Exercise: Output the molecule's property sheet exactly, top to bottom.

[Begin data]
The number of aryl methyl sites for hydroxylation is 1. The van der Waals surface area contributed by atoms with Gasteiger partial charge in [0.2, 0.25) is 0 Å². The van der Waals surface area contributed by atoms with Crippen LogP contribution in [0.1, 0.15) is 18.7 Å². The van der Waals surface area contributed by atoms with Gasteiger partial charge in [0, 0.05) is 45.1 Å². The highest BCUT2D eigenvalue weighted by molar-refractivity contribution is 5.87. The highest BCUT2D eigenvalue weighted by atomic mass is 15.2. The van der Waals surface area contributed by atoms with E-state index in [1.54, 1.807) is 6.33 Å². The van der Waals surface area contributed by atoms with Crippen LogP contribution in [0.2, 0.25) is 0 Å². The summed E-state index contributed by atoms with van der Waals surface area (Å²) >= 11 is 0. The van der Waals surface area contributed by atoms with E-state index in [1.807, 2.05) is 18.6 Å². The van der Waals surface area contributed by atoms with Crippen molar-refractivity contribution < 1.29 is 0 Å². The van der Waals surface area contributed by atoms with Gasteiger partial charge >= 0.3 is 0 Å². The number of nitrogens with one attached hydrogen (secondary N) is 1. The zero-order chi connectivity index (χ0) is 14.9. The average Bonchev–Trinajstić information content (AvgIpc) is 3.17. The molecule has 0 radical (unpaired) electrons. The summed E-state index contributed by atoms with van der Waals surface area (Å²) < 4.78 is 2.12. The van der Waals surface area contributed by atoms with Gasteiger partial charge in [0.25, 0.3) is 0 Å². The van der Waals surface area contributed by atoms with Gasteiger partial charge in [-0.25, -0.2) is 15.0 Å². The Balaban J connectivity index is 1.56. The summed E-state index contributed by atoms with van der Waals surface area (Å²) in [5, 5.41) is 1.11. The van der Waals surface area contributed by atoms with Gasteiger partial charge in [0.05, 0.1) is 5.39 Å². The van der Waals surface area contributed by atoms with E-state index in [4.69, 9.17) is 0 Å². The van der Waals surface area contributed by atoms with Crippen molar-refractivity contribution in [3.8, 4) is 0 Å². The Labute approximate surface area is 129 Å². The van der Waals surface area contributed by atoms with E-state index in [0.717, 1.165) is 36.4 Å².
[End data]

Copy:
The number of aryl methyl sites for hydroxylation is 1. The van der Waals surface area contributed by atoms with Gasteiger partial charge in [0.2, 0.25) is 0 Å². The van der Waals surface area contributed by atoms with Crippen LogP contribution in [0.1, 0.15) is 18.7 Å². The van der Waals surface area contributed by atoms with Gasteiger partial charge in [0, 0.05) is 45.1 Å². The highest BCUT2D eigenvalue weighted by molar-refractivity contribution is 5.87. The highest BCUT2D eigenvalue weighted by atomic mass is 15.2. The van der Waals surface area contributed by atoms with E-state index in [1.54, 1.807) is 6.33 Å². The van der Waals surface area contributed by atoms with Crippen LogP contribution in [0.2, 0.25) is 0 Å². The summed E-state index contributed by atoms with van der Waals surface area (Å²) >= 11 is 0. The van der Waals surface area contributed by atoms with E-state index in [1.807, 2.05) is 18.6 Å². The van der Waals surface area contributed by atoms with Crippen molar-refractivity contribution < 1.29 is 0 Å². The van der Waals surface area contributed by atoms with Gasteiger partial charge >= 0.3 is 0 Å². The number of nitrogens with one attached hydrogen (secondary N) is 1. The zero-order chi connectivity index (χ0) is 14.9. The average Bonchev–Trinajstić information content (AvgIpc) is 3.17. The molecule has 0 radical (unpaired) electrons. The summed E-state index contributed by atoms with van der Waals surface area (Å²) < 4.78 is 2.12. The van der Waals surface area contributed by atoms with Gasteiger partial charge in [0.25, 0.3) is 0 Å². The van der Waals surface area contributed by atoms with Gasteiger partial charge in [-0.25, -0.2) is 15.0 Å². The Balaban J connectivity index is 1.56. The summed E-state index contributed by atoms with van der Waals surface area (Å²) in [5, 5.41) is 1.11. The van der Waals surface area contributed by atoms with Gasteiger partial charge in [0.05, 0.1) is 5.39 Å². The van der Waals surface area contributed by atoms with E-state index in [4.69, 9.17) is 0 Å². The van der Waals surface area contributed by atoms with Crippen molar-refractivity contribution in [3.8, 4) is 0 Å². The Labute approximate surface area is 129 Å². The van der Waals surface area contributed by atoms with E-state index in [0.717, 1.165) is 36.4 Å².